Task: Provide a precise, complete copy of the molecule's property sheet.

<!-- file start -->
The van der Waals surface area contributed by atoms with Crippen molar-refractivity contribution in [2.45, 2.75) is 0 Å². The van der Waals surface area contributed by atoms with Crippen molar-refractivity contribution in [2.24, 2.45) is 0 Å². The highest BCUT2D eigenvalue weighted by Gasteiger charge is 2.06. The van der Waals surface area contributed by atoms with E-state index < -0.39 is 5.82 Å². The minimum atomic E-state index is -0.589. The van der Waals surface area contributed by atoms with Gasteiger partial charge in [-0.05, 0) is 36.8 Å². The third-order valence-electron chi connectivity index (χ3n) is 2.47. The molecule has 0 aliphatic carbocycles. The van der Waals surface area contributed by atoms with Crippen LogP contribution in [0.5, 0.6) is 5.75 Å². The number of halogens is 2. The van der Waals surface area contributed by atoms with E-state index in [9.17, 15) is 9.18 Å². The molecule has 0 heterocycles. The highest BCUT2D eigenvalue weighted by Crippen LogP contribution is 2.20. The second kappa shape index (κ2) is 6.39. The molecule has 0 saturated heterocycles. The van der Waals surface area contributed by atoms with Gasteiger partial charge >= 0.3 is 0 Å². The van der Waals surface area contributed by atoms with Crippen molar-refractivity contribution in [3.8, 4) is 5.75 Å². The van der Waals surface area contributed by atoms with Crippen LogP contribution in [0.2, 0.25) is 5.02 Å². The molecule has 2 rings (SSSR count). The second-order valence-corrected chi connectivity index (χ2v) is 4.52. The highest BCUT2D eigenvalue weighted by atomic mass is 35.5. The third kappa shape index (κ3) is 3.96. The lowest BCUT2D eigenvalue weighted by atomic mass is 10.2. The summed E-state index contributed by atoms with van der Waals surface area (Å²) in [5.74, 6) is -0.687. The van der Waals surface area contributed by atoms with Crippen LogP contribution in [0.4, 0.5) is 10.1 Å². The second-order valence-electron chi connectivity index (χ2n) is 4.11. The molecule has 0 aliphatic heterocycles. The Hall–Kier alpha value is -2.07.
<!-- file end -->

The van der Waals surface area contributed by atoms with Crippen molar-refractivity contribution in [2.45, 2.75) is 0 Å². The van der Waals surface area contributed by atoms with Crippen molar-refractivity contribution in [2.24, 2.45) is 0 Å². The highest BCUT2D eigenvalue weighted by Gasteiger charge is 2.06. The van der Waals surface area contributed by atoms with E-state index < -0.39 is 5.82 Å². The minimum atomic E-state index is -0.589. The van der Waals surface area contributed by atoms with Gasteiger partial charge in [-0.05, 0) is 36.8 Å². The third-order valence-electron chi connectivity index (χ3n) is 2.47. The molecule has 0 aliphatic carbocycles. The van der Waals surface area contributed by atoms with Crippen LogP contribution in [0.5, 0.6) is 5.75 Å². The number of halogens is 2. The van der Waals surface area contributed by atoms with E-state index in [9.17, 15) is 9.18 Å². The molecule has 0 heterocycles. The highest BCUT2D eigenvalue weighted by Crippen LogP contribution is 2.20. The second kappa shape index (κ2) is 6.39. The molecule has 0 saturated heterocycles. The van der Waals surface area contributed by atoms with Gasteiger partial charge >= 0.3 is 0 Å². The van der Waals surface area contributed by atoms with Crippen molar-refractivity contribution in [3.8, 4) is 5.75 Å². The van der Waals surface area contributed by atoms with Crippen LogP contribution in [0.2, 0.25) is 5.02 Å². The molecule has 2 rings (SSSR count). The second-order valence-corrected chi connectivity index (χ2v) is 4.52. The highest BCUT2D eigenvalue weighted by atomic mass is 35.5. The third kappa shape index (κ3) is 3.96. The lowest BCUT2D eigenvalue weighted by atomic mass is 10.2. The summed E-state index contributed by atoms with van der Waals surface area (Å²) in [5.74, 6) is -0.687. The van der Waals surface area contributed by atoms with Crippen LogP contribution in [0.4, 0.5) is 10.1 Å². The second-order valence-electron chi connectivity index (χ2n) is 4.11. The molecule has 0 aliphatic heterocycles. The Hall–Kier alpha value is -2.07.